The usual sources only say that "Stöpsel" was from "Low German", akin to "stop". I was wondering about the suffix.
The question arose wondering whether En "stop" is cognate, but it is interesting to me because of the several alternatives I have in mind:
The word is a doublette of "Stopfen", in which the f seems to be from the second consonant shift, in which Low German "Appel" did not participate; The s is probably not from f. Alas, I have no older material at hand to compare, and so, as the Original root is linked to PIE *stew- (cp e.g. "Stau") I wonder whether labial w was completely lost. A Stopfen is also something woven to fix holes in clothes, hence Stoff "textile" seems close.
- That is a very unlikely avenue, in my book. w did not regularly fricate, nor was it subject to metathesis (wp > pw?), nor did f regularly become f in any case, that I know of.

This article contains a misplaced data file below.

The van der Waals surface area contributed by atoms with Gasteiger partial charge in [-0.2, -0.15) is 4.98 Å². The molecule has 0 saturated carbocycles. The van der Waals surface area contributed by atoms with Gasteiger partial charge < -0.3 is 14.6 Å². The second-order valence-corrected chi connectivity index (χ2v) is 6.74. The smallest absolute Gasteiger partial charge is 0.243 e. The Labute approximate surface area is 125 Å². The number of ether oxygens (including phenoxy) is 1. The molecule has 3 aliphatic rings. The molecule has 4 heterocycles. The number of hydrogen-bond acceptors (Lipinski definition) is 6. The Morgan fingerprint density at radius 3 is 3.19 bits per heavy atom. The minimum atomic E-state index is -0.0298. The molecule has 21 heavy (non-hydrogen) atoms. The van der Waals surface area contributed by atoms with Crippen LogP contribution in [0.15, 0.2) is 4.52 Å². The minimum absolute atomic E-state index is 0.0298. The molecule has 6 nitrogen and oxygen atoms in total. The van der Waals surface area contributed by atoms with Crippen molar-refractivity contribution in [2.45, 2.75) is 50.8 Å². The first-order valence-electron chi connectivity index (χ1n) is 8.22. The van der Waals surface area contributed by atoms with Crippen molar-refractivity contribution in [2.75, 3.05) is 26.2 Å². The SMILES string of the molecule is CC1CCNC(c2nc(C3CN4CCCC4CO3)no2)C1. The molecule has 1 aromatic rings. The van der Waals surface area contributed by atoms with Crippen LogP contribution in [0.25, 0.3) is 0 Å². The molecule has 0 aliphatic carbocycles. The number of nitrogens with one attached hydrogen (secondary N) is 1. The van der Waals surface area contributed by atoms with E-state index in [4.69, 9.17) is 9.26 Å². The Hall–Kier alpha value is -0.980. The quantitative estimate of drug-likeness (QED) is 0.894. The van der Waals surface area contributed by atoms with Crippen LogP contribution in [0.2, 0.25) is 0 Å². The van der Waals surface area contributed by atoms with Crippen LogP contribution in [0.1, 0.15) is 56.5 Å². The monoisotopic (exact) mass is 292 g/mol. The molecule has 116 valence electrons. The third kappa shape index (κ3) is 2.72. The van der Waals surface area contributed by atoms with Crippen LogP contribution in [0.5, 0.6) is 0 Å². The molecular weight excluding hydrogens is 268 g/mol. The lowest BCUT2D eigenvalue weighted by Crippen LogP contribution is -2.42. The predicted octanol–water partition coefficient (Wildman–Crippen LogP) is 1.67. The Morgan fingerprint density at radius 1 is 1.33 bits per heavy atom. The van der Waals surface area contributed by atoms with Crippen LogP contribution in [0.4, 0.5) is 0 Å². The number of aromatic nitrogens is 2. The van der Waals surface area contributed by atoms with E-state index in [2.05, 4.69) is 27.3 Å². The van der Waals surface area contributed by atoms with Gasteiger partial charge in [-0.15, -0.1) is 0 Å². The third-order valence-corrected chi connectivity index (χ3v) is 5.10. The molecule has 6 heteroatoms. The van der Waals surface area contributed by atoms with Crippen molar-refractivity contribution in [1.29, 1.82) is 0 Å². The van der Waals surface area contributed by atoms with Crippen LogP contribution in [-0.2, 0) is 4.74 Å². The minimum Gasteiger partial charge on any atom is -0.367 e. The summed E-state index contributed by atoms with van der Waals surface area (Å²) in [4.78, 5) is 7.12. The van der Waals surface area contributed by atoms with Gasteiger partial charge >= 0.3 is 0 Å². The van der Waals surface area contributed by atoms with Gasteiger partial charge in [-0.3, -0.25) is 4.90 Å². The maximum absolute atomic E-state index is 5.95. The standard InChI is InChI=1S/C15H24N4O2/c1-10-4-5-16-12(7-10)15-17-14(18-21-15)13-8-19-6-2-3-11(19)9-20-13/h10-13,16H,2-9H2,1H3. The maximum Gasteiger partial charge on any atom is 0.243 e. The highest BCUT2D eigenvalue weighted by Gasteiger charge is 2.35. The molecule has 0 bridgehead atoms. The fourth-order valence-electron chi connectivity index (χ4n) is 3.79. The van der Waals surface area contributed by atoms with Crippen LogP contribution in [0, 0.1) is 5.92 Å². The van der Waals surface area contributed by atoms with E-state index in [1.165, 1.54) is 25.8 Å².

-l also appears like a diminutive suffix, e.g. in "Madl" (Mädchen, Magd), "Bübele", that is popular in Bavarian, in Yiddish, but perhaps also Saxon, or anywhere.
- This does not explain the s. I wonder also whether stub, stubbble, Stumpf, Stoppel belong here or below:
-l alpears as instrumental suffix in needle, paddle, and involved *-th, thus its deemed an explanation of the illusive *threshold. German s and z are allophone in Ablaut due to Auslautverhärtung, and z generally corresponds to *t (Zahn ~ tooth). pt is generally not phonemic in German, but cp eg "Klapptisch".
- Nothing fits together in this one. The documentation in wiktionary isn't great ([[threshold]] still shows a redlink for the suffix), and my memory is even worse.
Since this is all very messy, I'd appreciate anyone who can give me a clearer picture.